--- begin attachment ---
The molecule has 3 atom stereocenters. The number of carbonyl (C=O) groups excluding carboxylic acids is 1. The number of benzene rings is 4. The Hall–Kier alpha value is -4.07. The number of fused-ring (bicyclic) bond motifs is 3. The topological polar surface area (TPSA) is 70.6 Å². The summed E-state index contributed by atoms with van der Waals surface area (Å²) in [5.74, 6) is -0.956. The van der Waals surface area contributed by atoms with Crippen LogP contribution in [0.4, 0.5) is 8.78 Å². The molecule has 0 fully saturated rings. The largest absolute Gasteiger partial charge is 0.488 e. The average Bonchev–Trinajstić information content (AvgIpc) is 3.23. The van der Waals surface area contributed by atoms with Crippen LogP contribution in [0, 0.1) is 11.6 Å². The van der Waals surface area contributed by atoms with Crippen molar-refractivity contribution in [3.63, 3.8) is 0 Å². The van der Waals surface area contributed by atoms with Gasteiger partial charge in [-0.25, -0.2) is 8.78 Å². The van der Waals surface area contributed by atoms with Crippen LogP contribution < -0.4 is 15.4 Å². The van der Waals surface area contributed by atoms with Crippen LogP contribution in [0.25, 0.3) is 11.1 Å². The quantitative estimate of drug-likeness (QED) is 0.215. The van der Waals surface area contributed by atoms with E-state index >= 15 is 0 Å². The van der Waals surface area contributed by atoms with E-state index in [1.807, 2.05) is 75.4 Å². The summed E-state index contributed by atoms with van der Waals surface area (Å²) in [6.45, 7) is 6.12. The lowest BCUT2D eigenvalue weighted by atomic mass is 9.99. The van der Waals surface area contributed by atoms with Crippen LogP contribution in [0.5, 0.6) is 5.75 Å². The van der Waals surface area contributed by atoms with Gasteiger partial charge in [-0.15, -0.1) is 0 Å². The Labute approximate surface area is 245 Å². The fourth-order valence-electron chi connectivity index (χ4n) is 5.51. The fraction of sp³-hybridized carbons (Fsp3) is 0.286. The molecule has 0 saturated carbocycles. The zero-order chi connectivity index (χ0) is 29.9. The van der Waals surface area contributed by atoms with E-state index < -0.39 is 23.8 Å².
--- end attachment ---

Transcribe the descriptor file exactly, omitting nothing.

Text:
The molecule has 3 atom stereocenters. The number of carbonyl (C=O) groups excluding carboxylic acids is 1. The number of benzene rings is 4. The Hall–Kier alpha value is -4.07. The number of fused-ring (bicyclic) bond motifs is 3. The topological polar surface area (TPSA) is 70.6 Å². The summed E-state index contributed by atoms with van der Waals surface area (Å²) in [5.74, 6) is -0.956. The van der Waals surface area contributed by atoms with Crippen LogP contribution in [0.4, 0.5) is 8.78 Å². The molecule has 0 fully saturated rings. The largest absolute Gasteiger partial charge is 0.488 e. The average Bonchev–Trinajstić information content (AvgIpc) is 3.23. The van der Waals surface area contributed by atoms with Crippen LogP contribution in [0, 0.1) is 11.6 Å². The van der Waals surface area contributed by atoms with Crippen molar-refractivity contribution in [3.63, 3.8) is 0 Å². The van der Waals surface area contributed by atoms with Gasteiger partial charge in [-0.25, -0.2) is 8.78 Å². The van der Waals surface area contributed by atoms with Crippen LogP contribution < -0.4 is 15.4 Å². The van der Waals surface area contributed by atoms with Crippen LogP contribution in [0.25, 0.3) is 11.1 Å². The quantitative estimate of drug-likeness (QED) is 0.215. The van der Waals surface area contributed by atoms with E-state index >= 15 is 0 Å². The van der Waals surface area contributed by atoms with E-state index in [1.807, 2.05) is 75.4 Å². The summed E-state index contributed by atoms with van der Waals surface area (Å²) in [6.45, 7) is 6.12. The lowest BCUT2D eigenvalue weighted by atomic mass is 9.99. The van der Waals surface area contributed by atoms with Crippen LogP contribution in [0.5, 0.6) is 5.75 Å². The van der Waals surface area contributed by atoms with Gasteiger partial charge in [-0.15, -0.1) is 0 Å². The Labute approximate surface area is 245 Å². The fourth-order valence-electron chi connectivity index (χ4n) is 5.51. The fraction of sp³-hybridized carbons (Fsp3) is 0.286. The molecule has 0 saturated carbocycles. The zero-order chi connectivity index (χ0) is 29.9. The van der Waals surface area contributed by atoms with E-state index < -0.39 is 23.8 Å².